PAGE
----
I am pleased to announce that I have been commissioned by Durham Cathedral to design and make a new window for Durham Cathedral. Spiritually the Cathedral is one of Britain’s most important buildings, and this UNESCO World Heritage site is architecturally considered to be one of our most important buildings, with 700,000 visitors a year.
The new window is in design as we speak. It is in memorial to Sara Pilkington who was a student at the University at Durham. As such it will be contemporary, youthful and full of energy: being worked by my hand from design through to the glass.
The north-facing window is the last clear window in the series of stained glass windows that encapsulates the high altar and the Shrine of St Cuthbert, and is 21ft tall x 12ft wide (6.6m x 3.6m).
I am very excited about this project, and as a contemporary glass artist I am delighted to have the opportunity to put modern work into such a noteworthy building. I am also humbled, as the new window will reside alongside the Shrine of St Cuthbert where the saint is buried.
Installation is planned for 2018.
Please read the press release from Durham Cathedral.
Durham Cathedral Window media release
Mel Howse outside Durham Cathedral
Beautiful and ancient: The High Altar Durham Cathedral
From design through all the processes of creating the art in glass. Mel Howse working on one of the panels for The Betchworth Screen, installed in the spring of 2016.
We are delighted that Friese Greene House was presented with two awards this week from the Sussex Heritage Trust.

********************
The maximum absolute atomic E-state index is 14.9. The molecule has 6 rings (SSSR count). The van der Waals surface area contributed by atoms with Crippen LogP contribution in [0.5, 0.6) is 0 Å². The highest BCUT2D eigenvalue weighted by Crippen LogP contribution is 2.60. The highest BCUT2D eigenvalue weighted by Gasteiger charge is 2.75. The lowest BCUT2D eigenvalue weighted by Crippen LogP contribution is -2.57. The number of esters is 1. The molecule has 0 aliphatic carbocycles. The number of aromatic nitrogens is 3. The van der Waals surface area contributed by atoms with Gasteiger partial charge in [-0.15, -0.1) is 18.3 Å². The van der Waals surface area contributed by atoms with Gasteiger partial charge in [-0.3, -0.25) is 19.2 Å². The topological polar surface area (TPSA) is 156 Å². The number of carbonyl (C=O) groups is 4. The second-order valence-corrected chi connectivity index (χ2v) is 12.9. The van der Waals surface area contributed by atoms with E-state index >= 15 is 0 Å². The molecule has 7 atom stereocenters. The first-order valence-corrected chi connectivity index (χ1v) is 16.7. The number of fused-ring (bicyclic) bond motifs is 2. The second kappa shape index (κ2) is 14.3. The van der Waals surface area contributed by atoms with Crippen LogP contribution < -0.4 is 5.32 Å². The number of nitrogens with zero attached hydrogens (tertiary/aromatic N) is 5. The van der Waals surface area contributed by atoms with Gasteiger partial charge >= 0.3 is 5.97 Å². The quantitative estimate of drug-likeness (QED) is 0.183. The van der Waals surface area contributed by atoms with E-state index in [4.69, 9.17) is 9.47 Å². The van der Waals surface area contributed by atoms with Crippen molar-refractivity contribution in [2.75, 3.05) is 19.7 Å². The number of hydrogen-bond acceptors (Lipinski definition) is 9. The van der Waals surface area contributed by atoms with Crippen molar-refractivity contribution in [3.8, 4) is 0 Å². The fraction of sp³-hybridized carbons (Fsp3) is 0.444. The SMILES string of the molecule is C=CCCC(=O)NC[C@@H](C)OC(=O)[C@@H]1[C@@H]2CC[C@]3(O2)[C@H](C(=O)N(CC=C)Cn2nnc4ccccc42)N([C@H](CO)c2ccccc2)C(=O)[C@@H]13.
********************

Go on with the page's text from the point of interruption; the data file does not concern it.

At the 2016 Awards ceremony on Thursday 7th July, Conran and Partners received the Large Scale Residential Award for their architectural design which enhances the character of Portland Road in Hove.
Our glass installation, ‘Successions of Light’ received the Building Crafts Award.
To date this mixed-use development scheme by Affinity Sutton Homes, has gained three awards. This is wonderful recognition for those involved in the project, and for the local residents who live there and use the building.
Thank you Sussex Heritage Trust.
Portland Road for Mel Howse. Copyright Sam Laughlin 2016
Portland Road for Mel Howse. Copyright Sam Laughlin 2016
Earlier this June I saw the prize giving ceremony for the 2016 Stevens Competition run by The Worshipful Company of Glaziers. The competition has been running for over thirty years and is an important marker for those studying stained glass, and in early practice.
It was a privilege to re-visit the competition as a judge alongside Helen Whittaker, Alex R and Martin Donlin. It was also a poignant experience as I myself won the competition in 1991 whilst a student at Swansea Architectural Glass Department.
The quality of the work submitted was high and very varied in style. The event was expanded into a seminar that gave entrants the opportunity to see shortlisted designs, and to hear the thoughts of the judges. It was a positive, round discussion that it is hoped it will inspire good design, thoughtful presentation, and quality craft skills.
In 1991, during my own submission to The Stevens Competition, I recall working on a one-to-one scale cartoon for a brief that encompassed a memorial to Sir Lawrence Olivier. The resulting design was a progression of the photographed cartoon reduced to 1:10 scale. It was a useful experience that enabled me to look closely at the relationship between all parts of the creative process. Bearing in mind that at that time we did not work on the computer, photography proved a useful tool.
You can see more about the 2016 Steven Competition here: